I was not social as a child. I learned how to play by myself. As a toddler, I was very much the explorer, opening every cupboard and drawer to discover what was hiding. I never watched t.v. as I could not understand cartoons or even the Muppets on Sesame Street. Who could lip read and understand what they were saying? My favorite cartoon series was The Pink Panther ~ no dialogue and full of slapstick humor. I would watch Mr. Rogers from time to time, but when it came to his puppet segment, I would tune out and find something else to do.
My first birthday party invitation came while I was in Kindergarten. I distinctly remember one of the games. It was where your character name was written on a piece of paper and taped to your back. The party members would give you "clues" as to who your character was.
I didn't fully understand the "rules" and instead wandered from person to person during the game, as they animatedly gestured while giving clues and exclaiming when the child got the "right answer." Fairly quickly, it became apparent that I was the ONLY one who had NOT guessed who my character was.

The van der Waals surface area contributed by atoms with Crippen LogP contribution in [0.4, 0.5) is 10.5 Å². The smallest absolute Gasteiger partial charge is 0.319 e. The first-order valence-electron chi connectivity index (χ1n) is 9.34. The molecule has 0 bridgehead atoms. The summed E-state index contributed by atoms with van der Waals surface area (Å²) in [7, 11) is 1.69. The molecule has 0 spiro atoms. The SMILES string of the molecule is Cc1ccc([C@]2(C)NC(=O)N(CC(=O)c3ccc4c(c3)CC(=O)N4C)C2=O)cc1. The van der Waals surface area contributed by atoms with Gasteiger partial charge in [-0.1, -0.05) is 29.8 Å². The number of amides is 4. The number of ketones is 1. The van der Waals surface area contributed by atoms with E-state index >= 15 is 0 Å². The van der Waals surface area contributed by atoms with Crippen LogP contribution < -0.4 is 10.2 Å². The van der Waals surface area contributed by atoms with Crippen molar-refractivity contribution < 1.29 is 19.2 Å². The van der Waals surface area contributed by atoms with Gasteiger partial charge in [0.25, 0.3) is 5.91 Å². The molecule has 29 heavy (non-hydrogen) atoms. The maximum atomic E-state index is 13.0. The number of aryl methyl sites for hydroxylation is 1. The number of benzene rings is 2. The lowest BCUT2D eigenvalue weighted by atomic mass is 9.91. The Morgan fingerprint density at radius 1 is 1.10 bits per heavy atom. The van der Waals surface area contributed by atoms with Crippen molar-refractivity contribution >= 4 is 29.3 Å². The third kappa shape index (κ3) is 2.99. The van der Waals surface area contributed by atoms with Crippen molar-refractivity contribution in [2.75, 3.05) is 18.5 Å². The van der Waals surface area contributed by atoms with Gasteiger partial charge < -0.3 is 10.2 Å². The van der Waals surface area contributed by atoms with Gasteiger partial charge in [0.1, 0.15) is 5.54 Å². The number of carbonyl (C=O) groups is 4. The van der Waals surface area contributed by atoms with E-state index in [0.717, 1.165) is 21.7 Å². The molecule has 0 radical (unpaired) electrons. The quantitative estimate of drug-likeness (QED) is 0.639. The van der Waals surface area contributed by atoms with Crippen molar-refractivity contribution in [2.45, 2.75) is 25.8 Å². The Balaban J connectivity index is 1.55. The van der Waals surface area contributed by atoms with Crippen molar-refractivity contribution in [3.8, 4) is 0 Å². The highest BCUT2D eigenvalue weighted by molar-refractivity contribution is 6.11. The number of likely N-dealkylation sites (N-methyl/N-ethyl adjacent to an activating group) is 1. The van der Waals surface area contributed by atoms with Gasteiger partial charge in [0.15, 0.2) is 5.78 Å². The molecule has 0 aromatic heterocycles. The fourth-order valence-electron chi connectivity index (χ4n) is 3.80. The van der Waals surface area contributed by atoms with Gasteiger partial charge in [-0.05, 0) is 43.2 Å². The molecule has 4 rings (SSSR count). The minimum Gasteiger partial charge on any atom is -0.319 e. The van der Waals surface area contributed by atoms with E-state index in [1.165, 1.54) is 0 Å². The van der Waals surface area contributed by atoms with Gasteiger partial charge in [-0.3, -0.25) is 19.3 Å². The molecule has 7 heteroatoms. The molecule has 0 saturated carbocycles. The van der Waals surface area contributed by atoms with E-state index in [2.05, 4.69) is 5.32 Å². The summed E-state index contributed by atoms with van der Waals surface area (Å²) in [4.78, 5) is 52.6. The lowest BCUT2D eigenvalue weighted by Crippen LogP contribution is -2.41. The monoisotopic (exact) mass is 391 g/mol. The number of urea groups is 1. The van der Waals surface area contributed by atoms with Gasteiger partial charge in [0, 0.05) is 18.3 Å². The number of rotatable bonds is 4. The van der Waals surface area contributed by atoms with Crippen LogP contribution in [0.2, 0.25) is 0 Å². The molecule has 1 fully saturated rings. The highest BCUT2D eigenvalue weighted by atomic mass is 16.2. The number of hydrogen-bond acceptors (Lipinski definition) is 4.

A small crowd of children gathered in front of me. All at once, they began giving me clues at the same time. A bewildered look came across my face. I put my focus on the child directly in front of me. This is what I understood the child to be saying:
"You live on Sesame Street."
Mean? Who is mean? I was confused and didn't know how or what to answer.
The child raised his voice a little louder, enunciating each word,
"You live in a garbage can."
I finally said, "I don't know who it is."
Everybody threw their hands into the air and in unison said,
"You're OSCAR THE GROUCH!"
Two years ago, at a Christmas neighborhood party, the guests were given characters from television shows and movies. My mind flashed back to my classmate's kindergarten birthday party....
I politely declined to participate and headed straight for the kitchen and asked how I could help with the food.